Or: Why Vanilla quests have totally random starting points.
Want a quest for Utgarde Keep? Run into the instance. Bam, 2/3 quests right there. The last one you get by going along the quest chains at the Horde (Alliance seems to have no equivalent) starting town in the zone.
Nexus? The chains all start about 200 yards from the entrance and take you in a circle around the instance.
Aha, here's a hard one! Halls of Lightning: K3. Weird place, right? Yep. But it's in the same zone and never even leaves it. It's still the same rule of instance quests starting in the zone of the instance. You might have to search a few chains, but it's not going to be far away. There's not much to explore.
Then there's vanilla. Want a quest for WC? Actually, it's in the Barrens. SFK? Silverpine. This isn't proving my point very well.
Want a quest for RFK? It starts in Thunder Bluff. RFD? Undercity.
Sunken Temple? Oh now you just opened a can of worms. Let's see, those start at...
Tanaris. Or is it Ratchet?
Stonard (easy one!)
Hinterlands, in the middle of a troll temple area.
Also Tanaris. And then feralas. Then Tenaris to Zul'Furrak. Back to Hinterlands to a troll temple. Not the same troll temple, a troll city actually. And then back to Tanaris.
Oh, and the extra boss there is from two separate troll temples in Hinterlands, neither of which have been mentioned yet and which you won't be told explicitly to go to by a quest, instead you must read a grey-quality ancient tablet which says how to make the hammer to summon the boss.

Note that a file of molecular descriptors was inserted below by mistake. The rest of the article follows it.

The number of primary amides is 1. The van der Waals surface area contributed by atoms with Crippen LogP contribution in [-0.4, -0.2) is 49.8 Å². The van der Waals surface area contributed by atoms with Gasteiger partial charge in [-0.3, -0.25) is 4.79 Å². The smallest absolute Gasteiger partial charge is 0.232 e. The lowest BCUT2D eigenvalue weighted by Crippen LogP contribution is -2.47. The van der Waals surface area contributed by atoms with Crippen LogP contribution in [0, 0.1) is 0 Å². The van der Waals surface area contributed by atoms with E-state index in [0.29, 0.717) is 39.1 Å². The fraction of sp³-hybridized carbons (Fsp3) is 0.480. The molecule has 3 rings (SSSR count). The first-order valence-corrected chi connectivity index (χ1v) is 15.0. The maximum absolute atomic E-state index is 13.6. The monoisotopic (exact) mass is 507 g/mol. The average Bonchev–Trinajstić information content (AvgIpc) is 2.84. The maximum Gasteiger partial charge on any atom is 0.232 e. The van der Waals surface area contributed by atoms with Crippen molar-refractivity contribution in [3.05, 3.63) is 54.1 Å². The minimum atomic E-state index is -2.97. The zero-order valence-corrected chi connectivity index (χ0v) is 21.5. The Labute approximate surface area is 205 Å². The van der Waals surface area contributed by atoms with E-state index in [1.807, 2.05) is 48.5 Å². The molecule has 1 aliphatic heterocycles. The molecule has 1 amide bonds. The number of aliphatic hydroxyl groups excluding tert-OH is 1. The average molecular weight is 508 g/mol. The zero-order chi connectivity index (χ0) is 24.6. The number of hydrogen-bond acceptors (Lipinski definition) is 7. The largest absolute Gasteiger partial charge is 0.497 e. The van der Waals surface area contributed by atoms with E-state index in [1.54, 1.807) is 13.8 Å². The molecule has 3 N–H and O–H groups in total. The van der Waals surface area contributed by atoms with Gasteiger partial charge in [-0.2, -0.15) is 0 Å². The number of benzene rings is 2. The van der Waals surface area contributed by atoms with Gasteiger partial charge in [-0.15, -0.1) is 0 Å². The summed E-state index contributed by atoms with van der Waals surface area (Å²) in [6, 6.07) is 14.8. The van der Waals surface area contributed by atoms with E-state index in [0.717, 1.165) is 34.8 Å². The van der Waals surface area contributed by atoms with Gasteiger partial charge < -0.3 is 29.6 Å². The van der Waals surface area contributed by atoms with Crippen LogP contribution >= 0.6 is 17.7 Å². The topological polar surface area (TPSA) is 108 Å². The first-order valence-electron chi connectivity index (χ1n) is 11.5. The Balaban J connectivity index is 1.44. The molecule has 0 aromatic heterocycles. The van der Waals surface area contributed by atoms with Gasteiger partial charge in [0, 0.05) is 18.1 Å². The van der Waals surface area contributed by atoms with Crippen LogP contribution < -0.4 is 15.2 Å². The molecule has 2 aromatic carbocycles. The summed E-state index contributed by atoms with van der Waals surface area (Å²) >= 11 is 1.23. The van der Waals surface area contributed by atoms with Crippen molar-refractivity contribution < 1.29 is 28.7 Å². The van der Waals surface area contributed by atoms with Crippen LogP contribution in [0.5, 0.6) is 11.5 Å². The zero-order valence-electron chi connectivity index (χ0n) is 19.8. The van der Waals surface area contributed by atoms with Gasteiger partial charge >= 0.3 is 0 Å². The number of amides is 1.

Still, it should be admitted that all of the quests in some way related to trolls. Troll artifacts, troll temples, troll quest givers. There's almost a logic to it.
Then there's Scholomance. Did you know that there are two additional bosses that almost no one knows about? That is in addition to the other boss that no one knows about because no one does the dungeon two chains. They're right there, you've probably seen them: Vectus and Marduk Blackpool. They're neutral and don't do much but talk unless you know how to attack them. It's part of a quest.
Where does said quest start? Talk to a goblin. In the Burning Steppes. To explain where that is: nowhere near the Plaguelands. But talk to her and next thing you're on your way to Winterspring to harvest pure cold for some device. Oh, then you inadvertently... I won't spoil it, but let's just say goblins don't care too much who they work for, as long as they get their money.
Quests like these encourage exploration. They make you see that there are links to instances beyond the immediate surroundings. They show you that there is a world here, not just a few disconnected regions. Conspiracies and enemies look so much bigger from the other side of the world. The quests aren't necessary; they're not attunements and the rewards aren't top of the line for any gear level other than bad. Instead they are a reward for the explorer.
Or is it?
Is this vanilla rewarding exploration or is it punishing, very severely, lack of exploration? I'm all for some benefits to explorers, but for the average player WoW should not be a choice between spending days exploring every last corner, a third-party website, or losing out on a lot of lore and potential rewards. Sometimes you'll see a quest like "go talk to X" and it works well for a small reward since these sort of quest aren't actually needed, often you can start the chain at the second person, so the first is just a bonus.
Retro Gaming note on Quest for Glory III
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